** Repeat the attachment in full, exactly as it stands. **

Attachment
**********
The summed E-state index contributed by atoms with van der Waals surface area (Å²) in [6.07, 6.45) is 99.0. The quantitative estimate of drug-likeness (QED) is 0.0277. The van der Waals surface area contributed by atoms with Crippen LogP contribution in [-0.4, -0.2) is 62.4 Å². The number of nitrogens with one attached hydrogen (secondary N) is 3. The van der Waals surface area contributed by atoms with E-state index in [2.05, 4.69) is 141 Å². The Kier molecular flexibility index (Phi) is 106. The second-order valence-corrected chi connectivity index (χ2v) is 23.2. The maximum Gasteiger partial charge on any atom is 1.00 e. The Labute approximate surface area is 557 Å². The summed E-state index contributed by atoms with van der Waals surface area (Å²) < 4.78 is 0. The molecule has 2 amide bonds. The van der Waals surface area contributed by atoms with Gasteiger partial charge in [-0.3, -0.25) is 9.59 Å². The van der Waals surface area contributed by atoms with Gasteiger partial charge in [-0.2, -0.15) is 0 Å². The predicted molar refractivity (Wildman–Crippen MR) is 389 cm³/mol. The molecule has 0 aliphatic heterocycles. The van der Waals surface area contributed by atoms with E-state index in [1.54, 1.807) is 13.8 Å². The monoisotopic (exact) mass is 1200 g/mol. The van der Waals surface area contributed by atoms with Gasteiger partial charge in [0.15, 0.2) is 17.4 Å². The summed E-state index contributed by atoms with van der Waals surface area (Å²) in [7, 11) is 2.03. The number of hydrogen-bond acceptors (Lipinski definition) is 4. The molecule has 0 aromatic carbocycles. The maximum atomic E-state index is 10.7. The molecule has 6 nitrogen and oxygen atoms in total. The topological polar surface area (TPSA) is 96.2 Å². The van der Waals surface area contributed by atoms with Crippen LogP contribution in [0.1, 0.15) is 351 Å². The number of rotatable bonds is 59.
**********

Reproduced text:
The summed E-state index contributed by atoms with van der Waals surface area (Å²) in [6.07, 6.45) is 99.0. The quantitative estimate of drug-likeness (QED) is 0.0277. The van der Waals surface area contributed by atoms with Crippen LogP contribution in [-0.4, -0.2) is 62.4 Å². The number of nitrogens with one attached hydrogen (secondary N) is 3. The van der Waals surface area contributed by atoms with E-state index in [2.05, 4.69) is 141 Å². The Kier molecular flexibility index (Phi) is 106. The second-order valence-corrected chi connectivity index (χ2v) is 23.2. The maximum Gasteiger partial charge on any atom is 1.00 e. The Labute approximate surface area is 557 Å². The summed E-state index contributed by atoms with van der Waals surface area (Å²) < 4.78 is 0. The molecule has 2 amide bonds. The van der Waals surface area contributed by atoms with Gasteiger partial charge in [-0.3, -0.25) is 9.59 Å². The van der Waals surface area contributed by atoms with Gasteiger partial charge in [-0.2, -0.15) is 0 Å². The predicted molar refractivity (Wildman–Crippen MR) is 389 cm³/mol. The molecule has 0 aliphatic heterocycles. The van der Waals surface area contributed by atoms with E-state index in [1.54, 1.807) is 13.8 Å². The monoisotopic (exact) mass is 1200 g/mol. The van der Waals surface area contributed by atoms with Gasteiger partial charge in [0.15, 0.2) is 17.4 Å². The summed E-state index contributed by atoms with van der Waals surface area (Å²) in [7, 11) is 2.03. The number of hydrogen-bond acceptors (Lipinski definition) is 4. The molecule has 0 aromatic carbocycles. The maximum atomic E-state index is 10.7. The molecule has 6 nitrogen and oxygen atoms in total. The topological polar surface area (TPSA) is 96.2 Å². The van der Waals surface area contributed by atoms with Crippen LogP contribution in [0.1, 0.15) is 351 Å². The number of rotatable bonds is 59.